It might be too rugged for some, but the redesigned Subaru Outback is still a force to be reckoned with in the countryside, says Simon de Burton.

Anyone with experience of children won’t need to have the word brat defined, but only car enthusiasts of the more intense kind will appreciate the automotive signficance of BRAT as an acronym for ‘Bi-drive Recreational All-terrain Transporter’, a sporty pick-up truck that was first seen on the roads of Britain shortly after its Japanese maker, Subaru, arrived here in 1977.

It was some years before we really felt comfortable with our pronunciation of the marque, by which time we had become attuned to the unusual, off-beat drone made by the BRAT’s ‘flat four’ petrol engine as these strangely exotic-looking utility vehicles became ever more popular with the farming community, which liked the way they kept running even when ravaged by rust.

But what was most appealing about the BRAT (or MV1800/1600 as it was officially called in the UK) was that it featured four-wheel drive at a time when that was associated mainly with Land Rovers and the Mitsubishi and Toyota equivalents. The difference with the BRAT was that it was small, low, light and drove as slickly as any other Japanese car—and, with hindsight, it was way ahead of its time.

Subaru subsequently made significant inroads into Europe with its range of all-wheel-drive cars that, thanks to the rallying success of the Impreza models, even attracted a cult following among the ‘yoof’, who still like to soup-up their ‘Scoobys’ and drive at high speed with tweaked turbochargers hissing like old pressure cookers.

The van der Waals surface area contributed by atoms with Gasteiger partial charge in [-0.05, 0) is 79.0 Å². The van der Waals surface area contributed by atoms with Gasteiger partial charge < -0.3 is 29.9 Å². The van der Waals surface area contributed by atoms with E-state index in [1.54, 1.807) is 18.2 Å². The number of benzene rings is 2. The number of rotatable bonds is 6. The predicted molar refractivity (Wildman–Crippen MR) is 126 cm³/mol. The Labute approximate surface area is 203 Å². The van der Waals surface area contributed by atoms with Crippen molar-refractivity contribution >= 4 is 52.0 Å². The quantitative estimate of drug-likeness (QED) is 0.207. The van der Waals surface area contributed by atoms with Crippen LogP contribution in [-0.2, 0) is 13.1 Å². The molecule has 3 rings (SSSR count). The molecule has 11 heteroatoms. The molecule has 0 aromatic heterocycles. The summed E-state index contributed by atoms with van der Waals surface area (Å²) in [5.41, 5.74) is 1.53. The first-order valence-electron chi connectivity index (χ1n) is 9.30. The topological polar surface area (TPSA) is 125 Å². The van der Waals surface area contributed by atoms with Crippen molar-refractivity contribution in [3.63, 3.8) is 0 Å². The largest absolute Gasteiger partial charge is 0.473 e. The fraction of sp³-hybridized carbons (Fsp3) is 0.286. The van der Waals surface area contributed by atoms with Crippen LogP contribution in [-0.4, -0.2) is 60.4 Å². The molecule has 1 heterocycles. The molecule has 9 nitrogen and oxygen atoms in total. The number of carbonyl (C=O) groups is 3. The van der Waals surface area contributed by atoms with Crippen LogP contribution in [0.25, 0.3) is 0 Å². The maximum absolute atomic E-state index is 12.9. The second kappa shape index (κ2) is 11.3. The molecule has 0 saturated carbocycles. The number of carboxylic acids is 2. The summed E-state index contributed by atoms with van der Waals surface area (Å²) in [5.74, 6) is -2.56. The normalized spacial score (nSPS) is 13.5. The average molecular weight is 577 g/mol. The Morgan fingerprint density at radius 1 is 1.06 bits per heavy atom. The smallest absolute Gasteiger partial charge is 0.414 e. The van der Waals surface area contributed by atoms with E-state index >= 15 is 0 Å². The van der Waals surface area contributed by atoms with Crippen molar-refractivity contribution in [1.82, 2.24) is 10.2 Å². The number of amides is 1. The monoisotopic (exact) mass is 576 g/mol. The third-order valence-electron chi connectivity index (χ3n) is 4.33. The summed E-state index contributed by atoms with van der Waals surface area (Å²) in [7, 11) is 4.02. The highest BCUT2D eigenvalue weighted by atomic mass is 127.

The thinking person’s Subaru, however, has long been the Outback, the larger-sized, well-appointed estate originally launched 20 years ago—and which has now been refreshed and remodelled to provide serious competition to rivals such as the Audi Allroad and Volvo XC70.

Part of the upgrade has involved equipping the new Outback with high levels of electronic options, including a touch-screen Starlink ‘infotainment’ system and, on versions with CVT automatic transmission, something called EyeSight.

This is a new form of nannying device comprising cameras in front of the rear-view mirror that scan the way ahead and, among other things, set off bleepers if you’re about to stray across the white line. It can even apply the brakes and ‘helps drivers make a sharp turn’ in the event of an impending front-end collision.

If you like a car that thinks for you, EyeSight is undeniably impressive and such aids have come to be expected by today’s tech-savvy buyers. What strikes me as being far more appealing about the new Outback is that, like generations of the model that have gone before, it combines a relatively low-key appearance with a high degree of practicality.

Subaru’s so-called ‘symmetrical’ four-wheel-drive system provides a 60-40 front to rear split, its well-known effectiveness being enhanced by an X-Mode switch that invokes hill-descent control and enhances off-road ability. And this is a car that’s really intended to be used as an off-roader, too, as evinced by extensive underbody protection, rubber bump strips along the flanks and a tall stance giving 200mm (8in) of ground clearance and useful wading ability.

The Outback — which comes with a five-year, 100,000-mile warranty — also feels as if it’s built to last (those days of Subarus rotting to dust are in the past) and grows on you the more time you spend with it.

Mrs de Burton even suggested that it could be her ‘car for life’, so enamoured was she with its greedy, 2,000-litre carrying capacity and generally useful nature. That’s probably not going to happen, but if you’ve a mind to buy an Outback, you should choose the model wisely, as it may well be with you for a long time, if not a lifetime. There are only two engine options (a two-litre turbo diesel and a 2.5-litre petrol) and either the CVT transmission or a six-speed, manual gearbox.

I’d go for the two-litre turbo diesel with a six-speed, manual gearbox and keep the extras to a minimum, then look forward to a long and happy relationship with a characterful car that’s a little less obvious than much of the opposition. You might even want to hand it down to your brats.

On the road: Subaru Outback 2.5i SE Premium Lineartronic
Price: £31,495 (for the model Simon drove)
Annual road fund licence: £180
Combined fuel consumption: 40.4mpg
Power: 175bhp
0–62mph: 10.2 seconds